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“But I just grabbed it off of Google images!”

22 Apr

Artwork by Ryan Fors (top image). The stolen image appears on the bottom.

Please read this short article from today’s Minneapolis/St. Paul StarTribune about the use & misuse of imagery taken off of the internet. It is my opinion that the current generation of students relies too much on imagery obtained on line. (See: my found imagery assignment!)

Of course, there are ways to do it correctly, and ways that are… just… stealing. I love that there is such a wealth of imagery available to use quickly and at no charge, but I’m afraid that ethical violations will cause more imagery to be marred with unsightly watermarks to prevent theft. Besides, I’d imagine that it is terribly embarrassing professionally to be identified as a copycat. Bad, bad mojo indeed.


You’d think the Oshkosh paper would have spellcheck set up for this kind of thing…

19 Apr

Just sayin’.

Tomfoolery, Google Style

4 Apr
This is what happened on April Fool’s Day when you searched Helvetica on Google. Comic Sans. Brilliant.

Think twice before you use that image…

31 Mar


How would you feel if you saw a photograph (or an illustration or a drawing or a logo) that you created being used out in the world without your permission or knowledge? Would you feel honored? Exploited? Both? How would you feel if that image was being sold for someone else’s profit? Here is the story of Noam Galai, who posted a simple photograph in the internet, not knowing that it would take on a life of its own.

Description from Fstoppers, who created and posted the film:

What if you took a set of images that became so popular that it was used hundreds of times all around the world by hundreds of artists, businesses, websites, and publications? As photographers, it’s what we all dream about but what if you were never paid for your work? What if you weren’t even given credit? What if your images were stolen for years and you never had any idea? If there was ever a video to share, this is it. This is Noam Galai’s story.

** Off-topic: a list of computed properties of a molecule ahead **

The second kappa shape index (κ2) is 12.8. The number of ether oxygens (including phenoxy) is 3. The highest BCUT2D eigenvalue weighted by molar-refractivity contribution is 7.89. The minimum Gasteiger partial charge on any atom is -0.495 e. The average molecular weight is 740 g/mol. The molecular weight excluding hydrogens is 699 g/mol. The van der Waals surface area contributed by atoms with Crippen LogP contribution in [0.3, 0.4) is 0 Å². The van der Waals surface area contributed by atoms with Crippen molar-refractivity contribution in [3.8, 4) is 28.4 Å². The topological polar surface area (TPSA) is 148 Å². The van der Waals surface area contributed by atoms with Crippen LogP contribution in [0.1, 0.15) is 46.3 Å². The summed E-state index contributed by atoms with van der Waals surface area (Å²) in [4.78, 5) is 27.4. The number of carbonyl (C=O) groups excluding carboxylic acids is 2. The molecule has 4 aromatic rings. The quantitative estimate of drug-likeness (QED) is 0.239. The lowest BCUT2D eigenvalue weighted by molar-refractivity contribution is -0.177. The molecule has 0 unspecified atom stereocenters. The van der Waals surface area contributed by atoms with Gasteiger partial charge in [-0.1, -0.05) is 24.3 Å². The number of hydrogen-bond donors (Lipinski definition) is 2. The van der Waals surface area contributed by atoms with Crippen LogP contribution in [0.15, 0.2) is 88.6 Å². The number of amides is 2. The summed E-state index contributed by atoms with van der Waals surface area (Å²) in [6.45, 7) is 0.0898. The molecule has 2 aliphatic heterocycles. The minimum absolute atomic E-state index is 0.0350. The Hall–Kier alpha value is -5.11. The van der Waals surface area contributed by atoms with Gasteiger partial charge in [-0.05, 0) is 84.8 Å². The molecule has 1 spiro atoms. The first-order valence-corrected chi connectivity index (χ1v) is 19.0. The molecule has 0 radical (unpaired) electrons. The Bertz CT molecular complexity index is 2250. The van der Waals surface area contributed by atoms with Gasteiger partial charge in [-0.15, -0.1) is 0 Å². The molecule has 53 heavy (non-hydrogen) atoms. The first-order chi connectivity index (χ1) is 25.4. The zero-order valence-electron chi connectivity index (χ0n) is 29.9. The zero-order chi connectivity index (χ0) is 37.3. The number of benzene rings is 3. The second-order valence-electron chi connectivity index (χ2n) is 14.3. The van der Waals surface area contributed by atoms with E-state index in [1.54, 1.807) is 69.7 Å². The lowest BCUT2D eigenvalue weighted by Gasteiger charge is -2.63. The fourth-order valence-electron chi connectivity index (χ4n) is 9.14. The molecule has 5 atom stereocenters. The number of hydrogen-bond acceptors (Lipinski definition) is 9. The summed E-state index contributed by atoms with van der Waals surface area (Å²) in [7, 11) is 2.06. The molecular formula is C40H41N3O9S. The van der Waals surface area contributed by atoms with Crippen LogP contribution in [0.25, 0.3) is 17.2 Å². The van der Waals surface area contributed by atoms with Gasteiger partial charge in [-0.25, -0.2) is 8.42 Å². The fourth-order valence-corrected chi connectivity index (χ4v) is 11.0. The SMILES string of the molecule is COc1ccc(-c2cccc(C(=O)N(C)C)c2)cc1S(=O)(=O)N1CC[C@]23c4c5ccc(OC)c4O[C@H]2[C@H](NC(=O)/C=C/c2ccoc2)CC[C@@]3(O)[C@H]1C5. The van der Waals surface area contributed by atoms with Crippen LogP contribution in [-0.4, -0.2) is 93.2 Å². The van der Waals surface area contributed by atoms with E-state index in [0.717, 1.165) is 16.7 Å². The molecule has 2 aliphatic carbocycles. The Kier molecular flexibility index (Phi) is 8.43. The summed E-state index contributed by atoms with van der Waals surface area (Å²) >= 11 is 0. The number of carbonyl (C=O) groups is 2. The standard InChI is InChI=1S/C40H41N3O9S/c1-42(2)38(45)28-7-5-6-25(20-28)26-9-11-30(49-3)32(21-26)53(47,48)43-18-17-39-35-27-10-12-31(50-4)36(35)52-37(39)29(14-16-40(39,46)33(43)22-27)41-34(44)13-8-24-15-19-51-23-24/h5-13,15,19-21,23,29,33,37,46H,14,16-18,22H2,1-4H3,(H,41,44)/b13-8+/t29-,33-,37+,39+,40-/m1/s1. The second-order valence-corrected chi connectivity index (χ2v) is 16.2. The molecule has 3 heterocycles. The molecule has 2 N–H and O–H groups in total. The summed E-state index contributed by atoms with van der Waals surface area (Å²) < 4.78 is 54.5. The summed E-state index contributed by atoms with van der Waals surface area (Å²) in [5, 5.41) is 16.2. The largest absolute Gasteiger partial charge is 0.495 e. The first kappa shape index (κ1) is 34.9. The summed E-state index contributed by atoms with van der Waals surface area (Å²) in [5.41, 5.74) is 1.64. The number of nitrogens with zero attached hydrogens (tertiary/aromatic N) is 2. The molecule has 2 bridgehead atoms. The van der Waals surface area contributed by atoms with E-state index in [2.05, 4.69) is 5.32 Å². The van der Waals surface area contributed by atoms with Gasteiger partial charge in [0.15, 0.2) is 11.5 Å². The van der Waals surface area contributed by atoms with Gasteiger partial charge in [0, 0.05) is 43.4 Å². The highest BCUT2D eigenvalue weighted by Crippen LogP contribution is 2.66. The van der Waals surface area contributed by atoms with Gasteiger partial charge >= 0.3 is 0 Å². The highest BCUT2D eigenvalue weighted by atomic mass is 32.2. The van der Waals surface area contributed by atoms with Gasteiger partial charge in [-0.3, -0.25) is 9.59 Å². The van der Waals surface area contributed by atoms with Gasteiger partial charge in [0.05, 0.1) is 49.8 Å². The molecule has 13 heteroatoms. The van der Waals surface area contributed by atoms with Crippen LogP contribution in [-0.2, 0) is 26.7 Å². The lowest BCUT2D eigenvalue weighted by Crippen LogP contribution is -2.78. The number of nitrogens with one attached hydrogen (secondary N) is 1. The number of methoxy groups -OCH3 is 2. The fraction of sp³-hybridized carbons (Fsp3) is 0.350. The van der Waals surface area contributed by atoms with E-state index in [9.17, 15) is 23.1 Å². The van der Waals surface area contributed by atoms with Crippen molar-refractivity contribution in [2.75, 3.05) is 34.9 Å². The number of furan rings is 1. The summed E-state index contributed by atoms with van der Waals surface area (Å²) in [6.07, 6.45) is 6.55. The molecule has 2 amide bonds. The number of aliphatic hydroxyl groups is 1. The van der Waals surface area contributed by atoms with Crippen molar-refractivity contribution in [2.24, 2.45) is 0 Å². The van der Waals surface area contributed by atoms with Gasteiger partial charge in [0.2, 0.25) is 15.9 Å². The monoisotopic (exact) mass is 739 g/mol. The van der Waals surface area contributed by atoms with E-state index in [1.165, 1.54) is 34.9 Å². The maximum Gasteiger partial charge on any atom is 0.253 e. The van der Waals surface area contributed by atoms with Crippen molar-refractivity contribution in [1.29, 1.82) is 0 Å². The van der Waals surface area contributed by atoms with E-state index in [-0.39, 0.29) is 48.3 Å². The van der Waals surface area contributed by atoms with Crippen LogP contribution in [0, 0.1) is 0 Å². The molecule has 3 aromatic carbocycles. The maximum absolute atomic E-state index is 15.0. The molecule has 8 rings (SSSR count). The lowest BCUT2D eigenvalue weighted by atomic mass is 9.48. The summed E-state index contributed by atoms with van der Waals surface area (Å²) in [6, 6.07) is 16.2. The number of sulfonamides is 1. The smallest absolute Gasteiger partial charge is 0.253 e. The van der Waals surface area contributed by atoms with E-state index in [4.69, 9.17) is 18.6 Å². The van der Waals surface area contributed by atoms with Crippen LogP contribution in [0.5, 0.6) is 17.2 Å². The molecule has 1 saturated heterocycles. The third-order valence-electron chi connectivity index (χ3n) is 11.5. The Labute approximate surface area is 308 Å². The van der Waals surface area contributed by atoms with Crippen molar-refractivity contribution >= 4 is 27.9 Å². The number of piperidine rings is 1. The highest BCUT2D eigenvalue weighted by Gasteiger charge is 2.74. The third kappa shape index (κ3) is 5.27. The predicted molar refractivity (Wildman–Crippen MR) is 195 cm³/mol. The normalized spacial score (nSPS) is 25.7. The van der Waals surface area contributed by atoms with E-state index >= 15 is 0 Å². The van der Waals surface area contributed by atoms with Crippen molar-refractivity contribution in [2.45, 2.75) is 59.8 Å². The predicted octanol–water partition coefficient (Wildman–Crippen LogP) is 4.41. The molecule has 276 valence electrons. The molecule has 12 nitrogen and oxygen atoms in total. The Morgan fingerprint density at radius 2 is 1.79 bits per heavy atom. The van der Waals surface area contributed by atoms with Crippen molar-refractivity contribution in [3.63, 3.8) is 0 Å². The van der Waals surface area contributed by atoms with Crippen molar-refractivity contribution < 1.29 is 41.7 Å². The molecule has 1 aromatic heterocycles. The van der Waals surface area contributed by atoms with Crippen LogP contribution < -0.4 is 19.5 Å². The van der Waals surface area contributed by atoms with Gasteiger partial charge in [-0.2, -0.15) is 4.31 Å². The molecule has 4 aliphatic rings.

Thanks to Taine Hatch-Rymer for sharing this link.

Where the rivers have no name.

30 Mar

Dear Design 3,

Here is the article I was telling you about this morning in critique. It’s about the failure of the Google Map to label the names of rivers. It’s a quick read, and very entertaining.



Josh Wallaert: “Google Maps, Give Us Our River Names.” Design Observer. 3/22/11

Doing the Ol’ Capitol Swap

4 Mar

I really wish I had a weblink or an image to back this up. Last night, I lost what little faith I had in the competency of local television news. During The Office, the Green Bay NBC affiliate was promoting its 10 p.m. newscast–namely, the protests at the capitol building in Madison. Problem was, they kept showing an image of what appeared to me to be the U.S. Capitol. Uh, oops. Did anyone else see this? Am I making this up?

Check, check, double-check the accuracy of your images, everyone.

Um, awkward….

25 Feb

Noted this morning in Oshkosh outside of the donut shop. I don’t understand what this means. And that’s probably just fine.